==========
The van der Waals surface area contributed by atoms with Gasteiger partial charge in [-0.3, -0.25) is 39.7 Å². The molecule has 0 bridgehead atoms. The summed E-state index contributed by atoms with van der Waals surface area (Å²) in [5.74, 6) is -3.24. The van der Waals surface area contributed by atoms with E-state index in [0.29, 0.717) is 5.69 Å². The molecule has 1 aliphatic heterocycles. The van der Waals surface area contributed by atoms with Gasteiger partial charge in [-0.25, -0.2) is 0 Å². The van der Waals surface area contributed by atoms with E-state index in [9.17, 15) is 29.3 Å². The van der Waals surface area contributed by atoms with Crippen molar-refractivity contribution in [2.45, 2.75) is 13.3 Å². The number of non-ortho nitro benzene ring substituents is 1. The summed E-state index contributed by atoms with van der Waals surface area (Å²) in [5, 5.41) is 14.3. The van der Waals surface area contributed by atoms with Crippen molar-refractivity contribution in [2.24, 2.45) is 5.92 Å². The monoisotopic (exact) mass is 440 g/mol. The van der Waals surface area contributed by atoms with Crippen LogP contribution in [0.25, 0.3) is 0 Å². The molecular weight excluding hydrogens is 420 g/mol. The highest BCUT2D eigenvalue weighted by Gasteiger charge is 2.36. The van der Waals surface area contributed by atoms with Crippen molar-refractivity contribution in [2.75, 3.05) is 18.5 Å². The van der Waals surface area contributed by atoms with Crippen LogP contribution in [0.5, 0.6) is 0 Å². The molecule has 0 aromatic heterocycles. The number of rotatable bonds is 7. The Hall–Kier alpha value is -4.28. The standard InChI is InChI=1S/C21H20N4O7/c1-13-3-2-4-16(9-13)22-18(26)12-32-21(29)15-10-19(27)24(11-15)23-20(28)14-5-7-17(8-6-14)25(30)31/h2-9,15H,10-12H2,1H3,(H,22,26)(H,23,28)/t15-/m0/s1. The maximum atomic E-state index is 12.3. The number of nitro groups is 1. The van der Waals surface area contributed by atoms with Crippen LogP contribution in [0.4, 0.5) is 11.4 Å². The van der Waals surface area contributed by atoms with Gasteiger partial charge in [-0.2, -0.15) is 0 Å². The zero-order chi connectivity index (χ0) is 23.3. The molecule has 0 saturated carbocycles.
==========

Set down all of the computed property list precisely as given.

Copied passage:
The van der Waals surface area contributed by atoms with Gasteiger partial charge in [-0.3, -0.25) is 39.7 Å². The molecule has 0 bridgehead atoms. The summed E-state index contributed by atoms with van der Waals surface area (Å²) in [5.74, 6) is -3.24. The van der Waals surface area contributed by atoms with E-state index in [0.29, 0.717) is 5.69 Å². The molecule has 1 aliphatic heterocycles. The van der Waals surface area contributed by atoms with Gasteiger partial charge in [-0.25, -0.2) is 0 Å². The van der Waals surface area contributed by atoms with E-state index in [9.17, 15) is 29.3 Å². The van der Waals surface area contributed by atoms with Crippen molar-refractivity contribution in [2.45, 2.75) is 13.3 Å². The number of non-ortho nitro benzene ring substituents is 1. The summed E-state index contributed by atoms with van der Waals surface area (Å²) in [5, 5.41) is 14.3. The van der Waals surface area contributed by atoms with Crippen molar-refractivity contribution in [2.24, 2.45) is 5.92 Å². The monoisotopic (exact) mass is 440 g/mol. The van der Waals surface area contributed by atoms with Crippen LogP contribution in [0.25, 0.3) is 0 Å². The molecular weight excluding hydrogens is 420 g/mol. The highest BCUT2D eigenvalue weighted by Gasteiger charge is 2.36. The van der Waals surface area contributed by atoms with Crippen molar-refractivity contribution in [2.75, 3.05) is 18.5 Å². The van der Waals surface area contributed by atoms with Crippen LogP contribution in [0.5, 0.6) is 0 Å². The molecule has 0 aromatic heterocycles. The number of rotatable bonds is 7. The Hall–Kier alpha value is -4.28. The standard InChI is InChI=1S/C21H20N4O7/c1-13-3-2-4-16(9-13)22-18(26)12-32-21(29)15-10-19(27)24(11-15)23-20(28)14-5-7-17(8-6-14)25(30)31/h2-9,15H,10-12H2,1H3,(H,22,26)(H,23,28)/t15-/m0/s1. The maximum atomic E-state index is 12.3. The number of nitro groups is 1. The van der Waals surface area contributed by atoms with Crippen LogP contribution in [0.4, 0.5) is 11.4 Å². The van der Waals surface area contributed by atoms with Gasteiger partial charge in [-0.2, -0.15) is 0 Å². The zero-order chi connectivity index (χ0) is 23.3. The molecule has 0 saturated carbocycles.